Not only do your pets become your family, but also, they become your teachers, your healers, your counselors, your entertainment, your best friends; life without these dear blessings misses something. When you’re very young, you need their companionship, and when you are very old, the same holds true.

Some of my favorite people have been pets. Here’s to my long line of beloved animals. Most were dogs or cats, but a few were hamsters and parakeets. I don’t know which came first – the chicken or the egg, but I firmly believe that these animals taught me how to love at an early age. They helped form me. I remember them all. I miss them, too. And somewhere over the rainbow, I pray we’ll reunite again.


  1. Spot on Erika! We love our family of 4 footed furries. Our kiddos have grown up and moved out, only need us occasionally. The furries depend on us daily.

  2. Cynthia again. Meant to add this before I sent the previous comment. We love our kiddos unconditionally, the furries love us unconditionally.

  3. Love is love, two-legged, four-legged and even no-legged! My son rented a RV camper to transport his family across country for their recent move because my grandson’s inseparable love for his pet goldfish! God love them! And so do I, furred, feathered or finned but most all familied and friend!
    Thank you for another way of reminding me, Erika.

  4. Erika, I love the way your essays always broaden my thinking. I either learn new words, decide to try your suggestions, or see new possibilities. I don’t know if the chicken came before the egg, either, but I agree that having a pet teaches life lessons. As a farm child surrounded by animals, I developed respect and love for them and learned the responsibility of caring for them. As you so beautifully inferred, they make a person feel needed.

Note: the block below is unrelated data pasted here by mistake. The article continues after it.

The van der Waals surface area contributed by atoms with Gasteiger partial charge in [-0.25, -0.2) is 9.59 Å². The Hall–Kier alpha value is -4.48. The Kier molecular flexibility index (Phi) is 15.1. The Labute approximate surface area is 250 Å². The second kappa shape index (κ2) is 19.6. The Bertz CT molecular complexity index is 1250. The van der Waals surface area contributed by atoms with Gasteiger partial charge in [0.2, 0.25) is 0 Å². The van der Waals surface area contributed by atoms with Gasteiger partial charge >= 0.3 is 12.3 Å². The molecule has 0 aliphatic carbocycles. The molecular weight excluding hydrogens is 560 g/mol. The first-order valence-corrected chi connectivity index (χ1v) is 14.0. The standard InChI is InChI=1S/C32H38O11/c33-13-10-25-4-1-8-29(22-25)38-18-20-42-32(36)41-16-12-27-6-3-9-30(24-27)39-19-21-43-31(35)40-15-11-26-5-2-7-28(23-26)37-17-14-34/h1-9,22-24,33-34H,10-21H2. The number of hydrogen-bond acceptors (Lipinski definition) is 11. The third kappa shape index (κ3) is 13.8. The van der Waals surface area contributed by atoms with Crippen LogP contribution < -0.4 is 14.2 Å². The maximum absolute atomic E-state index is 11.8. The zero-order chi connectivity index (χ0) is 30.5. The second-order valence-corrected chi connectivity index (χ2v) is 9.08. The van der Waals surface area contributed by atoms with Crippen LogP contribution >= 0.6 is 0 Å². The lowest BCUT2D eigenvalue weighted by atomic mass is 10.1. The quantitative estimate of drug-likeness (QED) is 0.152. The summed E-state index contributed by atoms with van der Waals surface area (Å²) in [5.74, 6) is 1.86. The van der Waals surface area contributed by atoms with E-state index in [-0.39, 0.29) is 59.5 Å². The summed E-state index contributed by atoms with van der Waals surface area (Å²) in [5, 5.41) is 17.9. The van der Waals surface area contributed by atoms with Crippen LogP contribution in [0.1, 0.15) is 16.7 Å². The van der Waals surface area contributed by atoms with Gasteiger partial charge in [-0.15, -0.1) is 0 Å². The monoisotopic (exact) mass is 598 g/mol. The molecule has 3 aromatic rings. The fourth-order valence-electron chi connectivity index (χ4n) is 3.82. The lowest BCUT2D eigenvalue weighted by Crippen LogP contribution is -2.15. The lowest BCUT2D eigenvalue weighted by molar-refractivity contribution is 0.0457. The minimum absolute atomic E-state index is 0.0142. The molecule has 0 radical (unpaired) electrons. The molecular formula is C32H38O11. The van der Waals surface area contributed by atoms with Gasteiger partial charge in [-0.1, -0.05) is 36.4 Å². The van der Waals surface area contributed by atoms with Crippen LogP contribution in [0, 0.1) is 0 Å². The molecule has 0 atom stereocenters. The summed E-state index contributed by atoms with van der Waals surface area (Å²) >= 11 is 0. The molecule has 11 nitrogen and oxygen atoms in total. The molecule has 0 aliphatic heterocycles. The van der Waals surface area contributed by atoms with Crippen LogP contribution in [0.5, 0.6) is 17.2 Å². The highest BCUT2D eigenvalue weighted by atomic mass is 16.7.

5. Another great essay from Erika! Loving an animal humanizes us, and I’m willing to bet that the conduit is love. So, if you ask me, love is the egg, and it comes first.

  6. I enjoyed reading your story. My family has had dogs in our family when we were growing up. Then later, I did get dog for my stepson and little girl. That was the last dog I had in my life, although my stepson and daughter have a dog in their life at each of their homes.

  7. Which came first? Good question! Not sure it’s either/or – the innate kindness of a person or the compassion that pets bring out in their humans – but perhaps more of a synergetic relationship that brings out the best in both. Also not sure it really matters. Regardless of which came first, the human/pet bond enriches the lives of both “parties.”

  8. Two-legged, four-legged or no-legged, pets hold special places in our hearts and homes. Our son rented an RV to take along our grandsons’ beloved goldfish with them to their new home across country. Whether feathered, furred or finned, these critters become family!

  9. Sometimes I let my arm fall from the arm of my chair . I know it won’t land on Daisy’s head anymore, but the action is part of lovingly remembering my sweet girl. We are so lucky to love a pet that accepts our comfort and gives back tenfold!
    Loved your essay, Erika.